October 29, 2012
A virgin shall conceive and bear a Son, and shall call His name Immanuel.
The truth of Isaiah 7:14 is thrilling as it stands in it solitary dignity and beauty. But an understanding of the context enhances, as a black velvet background a diamond, the many facets and beauty of the verse.
Two kings, one from Israel and one from Syria, Pekah and Rezin, were besieging Ahaz. They were unable as yet to penetrate Jerusalem. Their plan was to capture Jerusalem and set their own king upon the Throne of David. Ahaz was a wicked king. Yet God’s purposes were for the Throne of David to be preserved for David’s Son. The unholy confederacy and the unscriptural counsel were determined to derail God’s purposes.
Enter Isaiah! He first gives assurance to Ahaz and the nation that the plans and plots of the enemy will not succeed. To give assurance, God allows Isaiah to offer Ahaz a “sign” that this will come to pass. In hypocritical humility, Ahaz refused (v 12). But God graciously gives a sign to Ahaz and to the nation.
The lessons of the sign are several. God’s power is superior to the power of the enemy. They could take life; God alone could give life. God’s power was independent of man: a virgin would conceive without any part played by a man. He came into the world without the energy of man; and He was given a place outside of the abode of men.
God’s purposes were more secure than the enemies’ plans. They intended to place the son of Tabeal on the throne (v 6). God had His Son in mind (v 14).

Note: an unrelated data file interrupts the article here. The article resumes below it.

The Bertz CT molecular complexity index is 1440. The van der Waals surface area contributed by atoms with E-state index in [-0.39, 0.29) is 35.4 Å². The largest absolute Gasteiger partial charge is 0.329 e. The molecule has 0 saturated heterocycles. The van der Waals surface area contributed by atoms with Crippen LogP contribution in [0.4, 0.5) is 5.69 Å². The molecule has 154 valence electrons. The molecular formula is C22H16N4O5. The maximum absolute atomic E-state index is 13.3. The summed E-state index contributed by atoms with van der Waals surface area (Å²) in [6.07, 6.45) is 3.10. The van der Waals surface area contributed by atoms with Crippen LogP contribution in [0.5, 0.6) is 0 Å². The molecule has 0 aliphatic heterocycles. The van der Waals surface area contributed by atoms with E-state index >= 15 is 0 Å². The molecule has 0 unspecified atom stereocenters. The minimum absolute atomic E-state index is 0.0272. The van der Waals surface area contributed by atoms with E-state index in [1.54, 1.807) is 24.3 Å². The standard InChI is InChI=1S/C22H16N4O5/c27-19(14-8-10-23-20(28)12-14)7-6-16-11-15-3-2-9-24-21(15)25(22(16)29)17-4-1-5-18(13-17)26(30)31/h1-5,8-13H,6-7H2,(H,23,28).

The presence of God was surer than the presence of the foe. They expected the army to be in the city and within the gates. But instead, “Immanuel,” God with us: God would be there.
Some might ask, “But all this was future?” That is the value of the sign. So secure are God’s purposes for His Son, that nothing in the present can frustrate God’s purposes. The promise of a Son springing from Judah was an assurance that the enemy would not triumph. Seven and a half centuries later, a virgin bore a Son and His name was called Immanuel – God was indeed with us. He came right where we were and lived amongst us.
1. Note the different “signs” which accompanied the birth of the Lord Christ: They are in Isaiah 7, Matthew 2, Luke 2. Note how appropriate each is for the book in which it is found.
2. John’s Gospel does not give us the sign of His birth; it does give us a sign, however, at His baptism. Why do you think the Spirit of God does this?
3. “Bible” scholars have argued for years about the true translation of “virgin” in Isaiah 7. Some claim it simply means a maiden. How does the Spirit of God’s commentary on it in Matthew 1 and Luke 1 reduce all these arguments to meaningless dribble?